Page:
It's easy to use this verse to talk about judging others, but what's harder to talk about, and what we often neglect in this passage of scripture, is looking at a much more subversive evil. Our pride.

Each time I've run my mouth or determined how someone else should live—and without reflecting on my own issues—I fall headlong into pride. I put my own perceived "goodness" above others, when I have my own log to deal with. When you're unwilling to admit your sin is just as ugly, well, Christ calls you and me a hypocrite.

There's an old term people say to one another: "Stay in your lane." Jesus reminds us we should focus on our own troubles rather than stirring up drama or conflict with others and their sin. Were we to take an honest look inward, we'd see we have our hands full. Sadly, self-reflection and humility isn't something celebrated, let alone practiced in our society. But it is something we can cultivate.

When we take the time to look inward and become honest about our own struggles, the mountains we're facing, or the sin we keep falling into, that's when we find healing. We also discover the relational authority to help others process their sin with gentleness as opposed to coming across prideful and hypocritical.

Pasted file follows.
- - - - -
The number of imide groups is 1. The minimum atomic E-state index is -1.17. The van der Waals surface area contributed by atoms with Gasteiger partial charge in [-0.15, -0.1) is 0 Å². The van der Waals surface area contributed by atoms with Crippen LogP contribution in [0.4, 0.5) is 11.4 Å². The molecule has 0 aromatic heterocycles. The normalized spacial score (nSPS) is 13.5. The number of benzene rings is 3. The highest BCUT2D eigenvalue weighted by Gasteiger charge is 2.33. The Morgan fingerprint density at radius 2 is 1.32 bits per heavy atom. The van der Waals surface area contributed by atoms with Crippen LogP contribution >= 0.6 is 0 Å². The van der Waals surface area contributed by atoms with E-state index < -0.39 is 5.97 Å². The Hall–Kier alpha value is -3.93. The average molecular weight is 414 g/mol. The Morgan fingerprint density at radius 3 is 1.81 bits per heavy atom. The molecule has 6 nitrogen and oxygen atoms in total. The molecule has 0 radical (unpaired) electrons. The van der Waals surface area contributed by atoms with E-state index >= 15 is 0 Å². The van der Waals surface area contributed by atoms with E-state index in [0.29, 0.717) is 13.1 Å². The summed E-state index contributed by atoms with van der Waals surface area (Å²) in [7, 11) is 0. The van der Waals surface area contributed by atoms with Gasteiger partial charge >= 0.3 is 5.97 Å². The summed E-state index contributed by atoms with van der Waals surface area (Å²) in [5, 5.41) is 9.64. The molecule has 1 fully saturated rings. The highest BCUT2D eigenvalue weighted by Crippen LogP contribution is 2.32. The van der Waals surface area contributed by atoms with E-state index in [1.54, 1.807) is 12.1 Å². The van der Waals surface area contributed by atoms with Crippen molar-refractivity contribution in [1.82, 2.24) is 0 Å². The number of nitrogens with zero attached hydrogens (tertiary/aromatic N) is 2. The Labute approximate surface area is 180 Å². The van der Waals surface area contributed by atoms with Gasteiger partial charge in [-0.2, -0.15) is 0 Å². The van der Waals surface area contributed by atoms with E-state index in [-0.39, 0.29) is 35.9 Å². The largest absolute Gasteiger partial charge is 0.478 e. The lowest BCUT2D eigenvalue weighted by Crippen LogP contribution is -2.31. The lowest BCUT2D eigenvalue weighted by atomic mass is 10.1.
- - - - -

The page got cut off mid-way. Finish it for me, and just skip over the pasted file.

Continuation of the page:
What's easier than self-reflection is harping on other people's issues and belittling them. If we're honest, it's because we want to feel better about ourselves by comparison and that—in its simplest form—is pride. That type of behavior is the opposite of what God desires for us and a broken world. God "opposes the proud, but gives grace to the humble" (James 4:6). The world is already a prideful place when we look around. Businesses become greedy and self-centered. Celebrities care only about themselves and their brands. Giving towards charities and churches are at all-time lows. We don't share, we don't give, we take, and yet have the audacity to say we're not selfish or prideful? The beginning of these deadly attributes is rooted and founded in pride. When we raise ourselves above others and not work on our own troubles, we walk away from humility and take steps toward pride. It's hard to love those around us if we're full of pride. We can't feel God's love because we feel we don't need it. After all, we're better than others, right?

What's easier than self-reflection is harping on other people's issues and belittling them.

So the next time you find yourself quick to judge, take a moment and focus on how you've been selfish or wounded others. When you're able to see you're no different, then you'll discover humility. And when you discover that humility, you'll remember God loves you despite your shortcomings.

And when you're able to remember God's love for you? You'll offer it to others.

APPLICATION:

1. Take three deep breaths and clear your mind. Now ask God to reveal where there's a log in your eye or you've acted hypocritically. Write what you discover.

2. How does seeing your own "log" produce humility in you? Where can you offer grace to others this week?

This is an excerpt from Jake’s devotional, Mountains. Click here to buy a copy.